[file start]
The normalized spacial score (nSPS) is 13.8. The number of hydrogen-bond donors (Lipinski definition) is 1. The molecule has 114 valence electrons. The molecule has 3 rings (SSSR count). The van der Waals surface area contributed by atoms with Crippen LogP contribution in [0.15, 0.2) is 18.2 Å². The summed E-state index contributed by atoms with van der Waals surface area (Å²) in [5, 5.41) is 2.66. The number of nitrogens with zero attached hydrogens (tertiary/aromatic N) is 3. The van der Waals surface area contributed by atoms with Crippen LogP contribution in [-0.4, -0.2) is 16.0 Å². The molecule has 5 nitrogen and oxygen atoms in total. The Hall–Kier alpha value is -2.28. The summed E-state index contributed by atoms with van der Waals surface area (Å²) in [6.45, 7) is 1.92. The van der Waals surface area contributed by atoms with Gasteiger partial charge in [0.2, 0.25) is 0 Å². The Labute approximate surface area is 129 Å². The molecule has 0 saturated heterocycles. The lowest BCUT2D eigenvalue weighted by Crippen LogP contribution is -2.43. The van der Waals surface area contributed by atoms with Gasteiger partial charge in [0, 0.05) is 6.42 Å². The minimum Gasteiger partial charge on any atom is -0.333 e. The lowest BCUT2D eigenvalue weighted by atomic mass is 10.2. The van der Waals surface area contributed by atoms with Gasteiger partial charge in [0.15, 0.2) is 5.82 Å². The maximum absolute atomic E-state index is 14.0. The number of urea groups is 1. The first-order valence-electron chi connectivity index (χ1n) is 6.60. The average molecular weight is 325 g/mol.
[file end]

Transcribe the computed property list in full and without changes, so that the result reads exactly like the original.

The normalized spacial score (nSPS) is 13.8. The number of hydrogen-bond donors (Lipinski definition) is 1. The molecule has 114 valence electrons. The molecule has 3 rings (SSSR count). The van der Waals surface area contributed by atoms with Crippen LogP contribution in [0.15, 0.2) is 18.2 Å². The summed E-state index contributed by atoms with van der Waals surface area (Å²) in [5, 5.41) is 2.66. The number of nitrogens with zero attached hydrogens (tertiary/aromatic N) is 3. The van der Waals surface area contributed by atoms with Crippen LogP contribution in [-0.4, -0.2) is 16.0 Å². The molecule has 5 nitrogen and oxygen atoms in total. The Hall–Kier alpha value is -2.28. The summed E-state index contributed by atoms with van der Waals surface area (Å²) in [6.45, 7) is 1.92. The van der Waals surface area contributed by atoms with Gasteiger partial charge in [0.2, 0.25) is 0 Å². The Labute approximate surface area is 129 Å². The molecule has 0 saturated heterocycles. The lowest BCUT2D eigenvalue weighted by Crippen LogP contribution is -2.43. The van der Waals surface area contributed by atoms with Gasteiger partial charge in [0, 0.05) is 6.42 Å². The minimum Gasteiger partial charge on any atom is -0.333 e. The lowest BCUT2D eigenvalue weighted by atomic mass is 10.2. The van der Waals surface area contributed by atoms with Gasteiger partial charge in [0.15, 0.2) is 5.82 Å². The maximum absolute atomic E-state index is 14.0. The number of urea groups is 1. The first-order valence-electron chi connectivity index (χ1n) is 6.60. The average molecular weight is 325 g/mol.